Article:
And about 323,050,800 of those people are US citizens who are probably reading this in one of a few places: Shoved up into a stranger’s armpit on a train; illegally, while sticking their heads out the window and screaming at miles of highway traffic ahead of them; cautiously from their office computer in an effort to push meeting preparation until the last second; or, if they’re freelance writers, in the quiet corners of coffee shops where they weave solitary words into remarkable stories.
But let’s take a closer look at that work aspect. Because while many of us fall into that latter group of people who work in traditional offices, there’s a growing number (presently around 54 million, according to this study) of freelancers who are capitalizing on the growing gig economy and turning their passion for creativity toward brand storytelling.
Fifty-four million. At first, that sounds intimidating, but in a lot of ways, knowing you’re surrounded by like-minded people with unique skill sets should encourage you. After all, it leaves you with plenty of options for finding the perfect community to share and improve your skills, and a lot of people to learn from. It means that your mistakes and fears might not be things you suffer with alone, and that someone likely has an answer to your every question, no matter how small it might seem.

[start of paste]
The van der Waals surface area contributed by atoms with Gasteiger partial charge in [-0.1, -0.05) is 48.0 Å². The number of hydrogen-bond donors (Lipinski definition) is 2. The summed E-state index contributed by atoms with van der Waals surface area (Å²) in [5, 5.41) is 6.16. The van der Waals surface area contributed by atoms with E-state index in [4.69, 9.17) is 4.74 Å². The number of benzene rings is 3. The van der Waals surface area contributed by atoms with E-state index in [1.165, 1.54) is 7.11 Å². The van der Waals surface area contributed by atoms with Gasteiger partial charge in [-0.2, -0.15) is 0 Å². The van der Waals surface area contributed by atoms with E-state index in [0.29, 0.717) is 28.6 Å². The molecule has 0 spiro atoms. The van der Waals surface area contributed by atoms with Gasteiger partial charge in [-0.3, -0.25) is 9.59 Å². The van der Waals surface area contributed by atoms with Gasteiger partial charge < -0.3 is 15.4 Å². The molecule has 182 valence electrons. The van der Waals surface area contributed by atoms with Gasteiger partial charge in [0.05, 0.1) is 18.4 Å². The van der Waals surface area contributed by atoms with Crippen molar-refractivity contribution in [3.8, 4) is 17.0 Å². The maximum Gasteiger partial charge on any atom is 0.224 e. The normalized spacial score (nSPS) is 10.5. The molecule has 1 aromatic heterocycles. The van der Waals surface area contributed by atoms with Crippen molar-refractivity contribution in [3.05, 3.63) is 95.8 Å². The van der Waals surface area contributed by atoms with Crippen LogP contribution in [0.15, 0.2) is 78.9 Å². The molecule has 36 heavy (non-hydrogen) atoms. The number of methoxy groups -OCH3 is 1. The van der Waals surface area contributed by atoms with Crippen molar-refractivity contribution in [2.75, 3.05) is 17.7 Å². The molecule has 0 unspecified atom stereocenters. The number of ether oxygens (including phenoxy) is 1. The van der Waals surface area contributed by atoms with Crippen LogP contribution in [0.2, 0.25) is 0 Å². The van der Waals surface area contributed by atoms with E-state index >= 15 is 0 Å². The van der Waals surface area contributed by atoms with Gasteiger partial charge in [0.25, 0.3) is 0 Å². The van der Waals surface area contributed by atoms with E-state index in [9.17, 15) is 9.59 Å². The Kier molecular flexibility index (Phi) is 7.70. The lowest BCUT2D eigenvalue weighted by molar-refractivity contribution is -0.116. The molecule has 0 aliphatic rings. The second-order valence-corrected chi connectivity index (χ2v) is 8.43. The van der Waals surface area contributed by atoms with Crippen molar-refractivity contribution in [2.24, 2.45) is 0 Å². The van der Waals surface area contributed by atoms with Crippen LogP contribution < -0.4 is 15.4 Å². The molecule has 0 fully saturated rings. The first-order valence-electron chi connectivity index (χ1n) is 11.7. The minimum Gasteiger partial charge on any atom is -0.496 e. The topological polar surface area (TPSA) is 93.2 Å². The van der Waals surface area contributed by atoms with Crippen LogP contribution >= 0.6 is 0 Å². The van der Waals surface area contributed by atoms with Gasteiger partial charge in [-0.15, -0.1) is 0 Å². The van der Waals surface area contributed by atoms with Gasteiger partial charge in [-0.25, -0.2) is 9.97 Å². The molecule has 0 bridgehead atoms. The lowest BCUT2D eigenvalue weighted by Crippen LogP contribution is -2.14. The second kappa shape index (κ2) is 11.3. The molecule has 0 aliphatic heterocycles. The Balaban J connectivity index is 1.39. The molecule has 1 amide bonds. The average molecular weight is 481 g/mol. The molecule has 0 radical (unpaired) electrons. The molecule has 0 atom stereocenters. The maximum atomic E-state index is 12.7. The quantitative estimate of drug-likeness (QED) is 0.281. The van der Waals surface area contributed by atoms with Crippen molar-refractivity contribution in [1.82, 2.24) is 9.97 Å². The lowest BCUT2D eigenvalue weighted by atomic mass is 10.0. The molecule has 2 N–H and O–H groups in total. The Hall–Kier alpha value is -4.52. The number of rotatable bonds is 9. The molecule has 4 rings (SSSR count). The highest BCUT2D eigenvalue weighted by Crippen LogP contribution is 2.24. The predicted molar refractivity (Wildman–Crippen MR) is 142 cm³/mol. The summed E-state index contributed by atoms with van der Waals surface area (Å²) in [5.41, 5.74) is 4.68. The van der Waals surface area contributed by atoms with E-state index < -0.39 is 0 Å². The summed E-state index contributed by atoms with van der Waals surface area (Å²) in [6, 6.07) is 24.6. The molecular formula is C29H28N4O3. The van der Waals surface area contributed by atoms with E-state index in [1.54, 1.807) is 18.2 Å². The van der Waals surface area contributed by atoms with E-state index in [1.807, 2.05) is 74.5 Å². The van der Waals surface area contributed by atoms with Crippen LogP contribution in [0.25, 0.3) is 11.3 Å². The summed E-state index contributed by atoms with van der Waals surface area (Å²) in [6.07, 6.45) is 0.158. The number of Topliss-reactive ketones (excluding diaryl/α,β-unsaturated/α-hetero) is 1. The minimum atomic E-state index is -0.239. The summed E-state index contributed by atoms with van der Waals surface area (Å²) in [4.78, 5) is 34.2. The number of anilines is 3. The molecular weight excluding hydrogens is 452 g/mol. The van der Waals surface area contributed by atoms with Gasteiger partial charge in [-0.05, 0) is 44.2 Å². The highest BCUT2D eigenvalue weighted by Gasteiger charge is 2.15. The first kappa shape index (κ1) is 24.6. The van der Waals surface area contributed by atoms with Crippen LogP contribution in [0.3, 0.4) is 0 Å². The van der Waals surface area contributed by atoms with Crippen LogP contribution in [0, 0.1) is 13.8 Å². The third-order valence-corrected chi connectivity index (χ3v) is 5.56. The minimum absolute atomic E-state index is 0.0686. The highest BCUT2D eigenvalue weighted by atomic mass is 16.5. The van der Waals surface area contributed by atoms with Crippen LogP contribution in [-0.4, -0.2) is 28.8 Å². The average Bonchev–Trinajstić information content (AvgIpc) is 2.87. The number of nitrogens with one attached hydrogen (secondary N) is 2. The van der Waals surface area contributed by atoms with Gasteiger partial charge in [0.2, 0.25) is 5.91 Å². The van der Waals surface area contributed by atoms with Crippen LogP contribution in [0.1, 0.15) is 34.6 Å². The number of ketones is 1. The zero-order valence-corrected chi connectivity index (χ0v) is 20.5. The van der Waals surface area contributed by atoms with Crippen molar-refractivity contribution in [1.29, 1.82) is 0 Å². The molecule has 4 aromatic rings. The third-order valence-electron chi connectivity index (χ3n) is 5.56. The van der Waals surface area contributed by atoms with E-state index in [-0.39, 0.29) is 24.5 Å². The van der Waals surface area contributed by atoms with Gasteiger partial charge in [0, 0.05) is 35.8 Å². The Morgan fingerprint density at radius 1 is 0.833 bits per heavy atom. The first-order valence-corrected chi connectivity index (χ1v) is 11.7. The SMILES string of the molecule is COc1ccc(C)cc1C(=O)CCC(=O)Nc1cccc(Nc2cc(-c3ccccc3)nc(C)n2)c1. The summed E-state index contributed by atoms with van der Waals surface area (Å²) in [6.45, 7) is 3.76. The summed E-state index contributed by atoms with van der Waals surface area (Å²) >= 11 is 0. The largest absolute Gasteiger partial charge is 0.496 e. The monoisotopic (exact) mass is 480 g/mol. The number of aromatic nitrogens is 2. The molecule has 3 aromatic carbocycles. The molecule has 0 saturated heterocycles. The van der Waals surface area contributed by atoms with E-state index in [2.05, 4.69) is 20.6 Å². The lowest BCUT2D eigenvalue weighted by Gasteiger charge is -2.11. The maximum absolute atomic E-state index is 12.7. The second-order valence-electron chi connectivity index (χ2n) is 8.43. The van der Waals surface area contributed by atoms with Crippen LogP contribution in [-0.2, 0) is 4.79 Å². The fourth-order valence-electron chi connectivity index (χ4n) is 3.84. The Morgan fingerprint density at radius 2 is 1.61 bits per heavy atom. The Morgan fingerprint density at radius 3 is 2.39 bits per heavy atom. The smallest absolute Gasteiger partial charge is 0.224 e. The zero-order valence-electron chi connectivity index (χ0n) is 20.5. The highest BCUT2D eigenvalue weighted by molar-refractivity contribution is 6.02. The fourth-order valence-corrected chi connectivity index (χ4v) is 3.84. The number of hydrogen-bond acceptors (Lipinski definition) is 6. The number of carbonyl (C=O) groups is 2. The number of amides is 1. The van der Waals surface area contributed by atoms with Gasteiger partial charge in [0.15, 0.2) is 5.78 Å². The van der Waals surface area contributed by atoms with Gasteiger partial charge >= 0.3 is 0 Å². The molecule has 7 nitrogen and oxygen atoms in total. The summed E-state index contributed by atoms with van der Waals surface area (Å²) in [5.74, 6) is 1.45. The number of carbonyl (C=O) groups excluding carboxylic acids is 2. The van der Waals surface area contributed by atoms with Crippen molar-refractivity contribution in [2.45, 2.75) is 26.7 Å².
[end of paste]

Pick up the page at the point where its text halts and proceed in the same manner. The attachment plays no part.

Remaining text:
It also means you have plenty of peers (and that’s not counting editors, friends, and even family) you can turn to for career advice. And while their advice might be great when you’re stuck in the thick of a creative slump, sometimes it can feel like a campy nightmare on par with Freddie Krueger. Think about the worst, or blandest advice you’ve ever heard—I mean it probably haunts your actual dreams. Like when someone asks you to “be funny.”
What, like I’m a clown? I amuse you?
In the words of Italo Calvino, sometimes “you know that the best you can expect is to avoid the worst.” But when the worst is coming from an editor (or your 366th Google search for career advice), it’s crucial to get proactive and respond in a way that nurtures your relationship. To that end, I’ve conducted some research and spoken with a few fellow freelance creatives to hunt down the absolute worst career advice around—and figure out the best way to face it head-on.
If I wrote one word for every time I heard someone give the advice “be funny,” I’d be James Joyce and this entire blog would be Ulysses. I wanted to try tackling this advice myself, but I knew I’d need some help. To get to the bottom of what “funny” really means, I crowdsourced, asking people for the funniest GIFs the Internet had to offer.
Here are some of the responses I received
What you’ll start to realize is that, while they’re all very funny, these GIFs have nothing in common.
When someone tells you to “be funny,” you have no idea what they actually want. Do they want snarky, Onion-style humor, or something a little goofier? Do they want you to start embracing absurdism in your writing and just inject each sentence with GIFs of animals bouncing across neon screens?
For whatever reason, they didn’t specify. But there’s a quick fix for this. Start by examining the audience of your content. Who’s reading this piece? Is it a tech-savvy 20-something with a sharp wit and a fondness for espresso? Then you could be looking for something a bit more tongue-in-cheek. Writing to an audience of new moms? Then you probably want riffs that are lighthearted and a bit more empathetic. This is a great place to conduct research and get ahead of the problem. Then, once you think you’re close, reach out to your editorial contact to ensure you’re on the right track. Try something like this: